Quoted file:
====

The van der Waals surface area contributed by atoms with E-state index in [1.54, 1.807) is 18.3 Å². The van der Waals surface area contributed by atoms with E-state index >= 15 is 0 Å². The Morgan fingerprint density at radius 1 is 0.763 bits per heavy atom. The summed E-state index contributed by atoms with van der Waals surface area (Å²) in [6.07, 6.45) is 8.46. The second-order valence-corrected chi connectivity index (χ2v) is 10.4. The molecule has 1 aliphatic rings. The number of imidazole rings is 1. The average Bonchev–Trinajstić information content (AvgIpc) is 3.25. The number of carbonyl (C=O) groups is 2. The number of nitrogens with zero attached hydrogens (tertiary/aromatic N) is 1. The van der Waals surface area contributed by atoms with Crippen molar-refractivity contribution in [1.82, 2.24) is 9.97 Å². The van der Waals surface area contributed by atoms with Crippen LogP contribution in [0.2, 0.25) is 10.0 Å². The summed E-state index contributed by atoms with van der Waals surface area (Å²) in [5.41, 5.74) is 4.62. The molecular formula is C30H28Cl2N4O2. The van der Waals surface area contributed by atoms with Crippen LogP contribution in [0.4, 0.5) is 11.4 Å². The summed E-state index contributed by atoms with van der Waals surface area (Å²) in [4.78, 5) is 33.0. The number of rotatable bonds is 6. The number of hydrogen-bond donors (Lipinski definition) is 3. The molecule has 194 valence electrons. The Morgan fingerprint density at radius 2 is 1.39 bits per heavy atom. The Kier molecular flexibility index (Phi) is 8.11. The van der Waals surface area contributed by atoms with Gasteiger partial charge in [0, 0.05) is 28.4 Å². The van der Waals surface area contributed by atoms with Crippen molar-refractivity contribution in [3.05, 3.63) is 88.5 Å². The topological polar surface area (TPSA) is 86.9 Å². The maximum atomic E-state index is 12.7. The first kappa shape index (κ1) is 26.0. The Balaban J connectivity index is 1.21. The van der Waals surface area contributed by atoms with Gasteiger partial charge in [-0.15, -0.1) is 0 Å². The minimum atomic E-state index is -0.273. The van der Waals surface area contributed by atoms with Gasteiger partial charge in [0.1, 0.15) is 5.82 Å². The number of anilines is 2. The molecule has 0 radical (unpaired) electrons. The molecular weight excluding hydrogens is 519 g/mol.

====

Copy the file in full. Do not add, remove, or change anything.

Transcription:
The van der Waals surface area contributed by atoms with E-state index in [1.54, 1.807) is 18.3 Å². The van der Waals surface area contributed by atoms with E-state index >= 15 is 0 Å². The Morgan fingerprint density at radius 1 is 0.763 bits per heavy atom. The summed E-state index contributed by atoms with van der Waals surface area (Å²) in [6.07, 6.45) is 8.46. The second-order valence-corrected chi connectivity index (χ2v) is 10.4. The molecule has 1 aliphatic rings. The number of imidazole rings is 1. The average Bonchev–Trinajstić information content (AvgIpc) is 3.25. The number of carbonyl (C=O) groups is 2. The number of nitrogens with zero attached hydrogens (tertiary/aromatic N) is 1. The van der Waals surface area contributed by atoms with Crippen molar-refractivity contribution in [1.82, 2.24) is 9.97 Å². The van der Waals surface area contributed by atoms with Crippen LogP contribution in [0.2, 0.25) is 10.0 Å². The summed E-state index contributed by atoms with van der Waals surface area (Å²) in [5.41, 5.74) is 4.62. The molecular formula is C30H28Cl2N4O2. The van der Waals surface area contributed by atoms with Crippen LogP contribution in [0.4, 0.5) is 11.4 Å². The summed E-state index contributed by atoms with van der Waals surface area (Å²) in [4.78, 5) is 33.0. The number of rotatable bonds is 6. The number of hydrogen-bond donors (Lipinski definition) is 3. The molecule has 194 valence electrons. The Morgan fingerprint density at radius 2 is 1.39 bits per heavy atom. The Kier molecular flexibility index (Phi) is 8.11. The van der Waals surface area contributed by atoms with Gasteiger partial charge in [0, 0.05) is 28.4 Å². The van der Waals surface area contributed by atoms with Crippen molar-refractivity contribution in [3.05, 3.63) is 88.5 Å². The topological polar surface area (TPSA) is 86.9 Å². The maximum atomic E-state index is 12.7. The first kappa shape index (κ1) is 26.0. The Balaban J connectivity index is 1.21. The van der Waals surface area contributed by atoms with Gasteiger partial charge in [-0.15, -0.1) is 0 Å². The minimum atomic E-state index is -0.273. The van der Waals surface area contributed by atoms with Gasteiger partial charge in [0.1, 0.15) is 5.82 Å². The number of anilines is 2. The molecule has 0 radical (unpaired) electrons. The molecular weight excluding hydrogens is 519 g/mol.